Britain’s cars are getting older but van ownership reaches historic highs, finds SMMT

  • Number of vehicles on UK roads fell in 2020 – the first time in over 10 years
  • Poor new car uptake blamed for rise in older cars on UK roads, but number of new vans rose
  • Superminis still Britain’s favourite type of car

Time 3 weeks ago

The number of vehicles on UK roads fell last year for the first time since 2009, new figures from the Society of Motor Manufacturers and Traders (SMMT) reveal.

SMMT Motorparc data shows vehicle numbers fell to 40,350,714 in 2020, the first fall since the global financial crisis of 2009, while the average age of cars on UK roads is now the highest on record at 8.4 years due to low new vehicle uptake during the coronavirus pandemic.

Van uptake, however, has grown to the highest level in history, accounting for 11.4 per cent of all vehicles on the road, the SMMT said.

The latest parc data illustrates that, for the second consecutive year, there were more than 35 million cars registered on UK roads (35,082,800), although that figure represents a modest 0.2 per cent dip as Covid impacted new volumes entering the market.

Light commercial vehicles (LCVs) – the only vehicle type to see an increase – saw 1.7 per cent growth over the past year, up to a new record high of 4,604,861 vehicles.

Meanwhile, the number of heavy goods vehicles on our roads declined by 3.1 per cent to 589,445 units.

Bus and coach numbers saw the most significant fall at 10.7 per cent to 73,608, as the pandemic dramatically reduced already-declining passenger numbers causing fleet operators to pause new fleet purchases and take unused vehicles off the road.


With showrooms closed for large periods of 2020 due to lockdowns, fewer new cars were registered, resulting in the oldest average car fleet since records began.

The average car on UK roads was built in 2011, while almost 10 million cars have been in service since 2008 or earlier.

While this is testament to the durability and quality of modern vehicles, an ageing fleet risks stalling the UK’s attempts to reduce emissions, warned the SMMT.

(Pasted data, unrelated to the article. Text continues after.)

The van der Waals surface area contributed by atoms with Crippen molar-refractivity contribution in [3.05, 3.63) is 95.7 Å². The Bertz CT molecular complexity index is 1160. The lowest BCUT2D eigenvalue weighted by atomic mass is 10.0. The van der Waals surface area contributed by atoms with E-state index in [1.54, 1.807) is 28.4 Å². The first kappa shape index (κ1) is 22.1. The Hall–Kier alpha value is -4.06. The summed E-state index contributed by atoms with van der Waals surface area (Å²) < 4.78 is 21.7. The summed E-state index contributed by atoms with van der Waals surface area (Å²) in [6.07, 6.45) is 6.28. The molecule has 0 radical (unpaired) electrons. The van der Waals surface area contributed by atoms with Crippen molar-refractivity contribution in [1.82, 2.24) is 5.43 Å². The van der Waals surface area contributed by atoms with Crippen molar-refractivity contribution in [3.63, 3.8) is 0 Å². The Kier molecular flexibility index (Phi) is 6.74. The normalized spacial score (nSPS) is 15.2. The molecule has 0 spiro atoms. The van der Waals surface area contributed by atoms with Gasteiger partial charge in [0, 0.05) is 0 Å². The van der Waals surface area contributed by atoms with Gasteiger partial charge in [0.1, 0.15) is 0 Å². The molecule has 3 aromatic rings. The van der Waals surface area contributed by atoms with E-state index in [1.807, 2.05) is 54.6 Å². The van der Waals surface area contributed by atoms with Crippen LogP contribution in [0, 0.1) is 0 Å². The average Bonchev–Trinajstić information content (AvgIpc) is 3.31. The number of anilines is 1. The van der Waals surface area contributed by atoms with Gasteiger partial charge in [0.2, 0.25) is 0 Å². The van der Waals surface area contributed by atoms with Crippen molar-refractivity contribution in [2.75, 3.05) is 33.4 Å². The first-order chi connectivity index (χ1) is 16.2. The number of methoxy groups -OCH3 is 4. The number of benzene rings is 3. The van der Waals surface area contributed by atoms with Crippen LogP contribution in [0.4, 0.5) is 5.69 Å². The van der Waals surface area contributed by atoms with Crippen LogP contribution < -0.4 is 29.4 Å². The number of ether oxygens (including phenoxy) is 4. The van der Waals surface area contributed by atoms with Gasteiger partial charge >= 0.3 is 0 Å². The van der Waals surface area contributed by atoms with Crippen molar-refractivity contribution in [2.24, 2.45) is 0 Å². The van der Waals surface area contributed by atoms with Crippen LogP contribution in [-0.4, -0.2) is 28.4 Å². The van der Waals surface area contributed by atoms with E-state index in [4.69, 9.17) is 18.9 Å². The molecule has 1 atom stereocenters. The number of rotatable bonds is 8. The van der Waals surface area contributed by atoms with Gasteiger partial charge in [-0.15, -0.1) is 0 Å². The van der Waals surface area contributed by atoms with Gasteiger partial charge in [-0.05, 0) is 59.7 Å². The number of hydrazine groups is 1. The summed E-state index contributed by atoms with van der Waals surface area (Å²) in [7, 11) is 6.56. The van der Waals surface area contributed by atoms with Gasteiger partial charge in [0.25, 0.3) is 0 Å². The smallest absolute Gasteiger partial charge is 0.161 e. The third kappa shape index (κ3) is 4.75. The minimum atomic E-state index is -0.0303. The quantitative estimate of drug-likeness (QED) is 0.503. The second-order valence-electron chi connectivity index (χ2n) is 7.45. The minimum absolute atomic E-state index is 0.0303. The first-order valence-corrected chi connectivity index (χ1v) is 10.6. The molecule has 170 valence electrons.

Meanwhile, the number of battery electric vehicles (BEVs) on UK roads increased by 114.3 per cent to a record high of 199,085, while plug-in hybrid vehicles (PHEVs) also saw their numbers increase by 35.2 per cent to 239,510.

With the pandemic putting the brakes on new vehicle uptake in 2020, the average car on our roads is now the oldest since records began some 20 years ago, as drivers held on to their existing vehicles for longer

However, combined, they represented just 1.3 per cent of all cars on our roads.

Hybrid electric vehicles (HEVs) saw their numbers grow by a fifth to 621,622 cars, while petrol car volumes remained stable, down 0.2 per cent, with diesel falling 2.3 per cent. Combined, internal combustion engine (ICE) models accounted for 97.1 per cent of the total parc – or 34,018,599 units.

Britain’s favourite car types are still the supermini and lower medium segments which account for six in 10 cars in service, at 11,620,733 and 9,256,839 units respectively.

Dual purpose vehicles remain a distant third, with 4,619,061 in use but now account for 13.2 per cent of cars on the road, as consumer tastes and demand shift.

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Mike Hawes, SMMT chief executive, said: ‘With the pandemic putting the brakes on new vehicle uptake in 2020, the average car on our roads is now the oldest since records began some 20 years ago, as drivers held on to their existing vehicles for longer. The technology is changing, however, albeit slowly.

‘Despite massive growth last year, just one in 80 vehicles is a plug-in electric car – while nearly 10 million petrol and diesel cars dating back to before 2008 remain on our roads.

‘Encouraging drivers to upgrade to the newest, cleanest lowest emission cars, regardless of fuel source, is essential for the UK to meet its ambitious climate change targets.’

James Batchelor's avatar

James – or Batch as he’s known – started at Car Dealer in 2010, first as the work experience boy, eventually becoming editor in 2013. He worked for Auto Express as editor-at-large and was the face of Carbuyer’s YouTube reviews. In 2020, he went freelance and now writes for a number of national titles and contributes regularly to Car Dealer.

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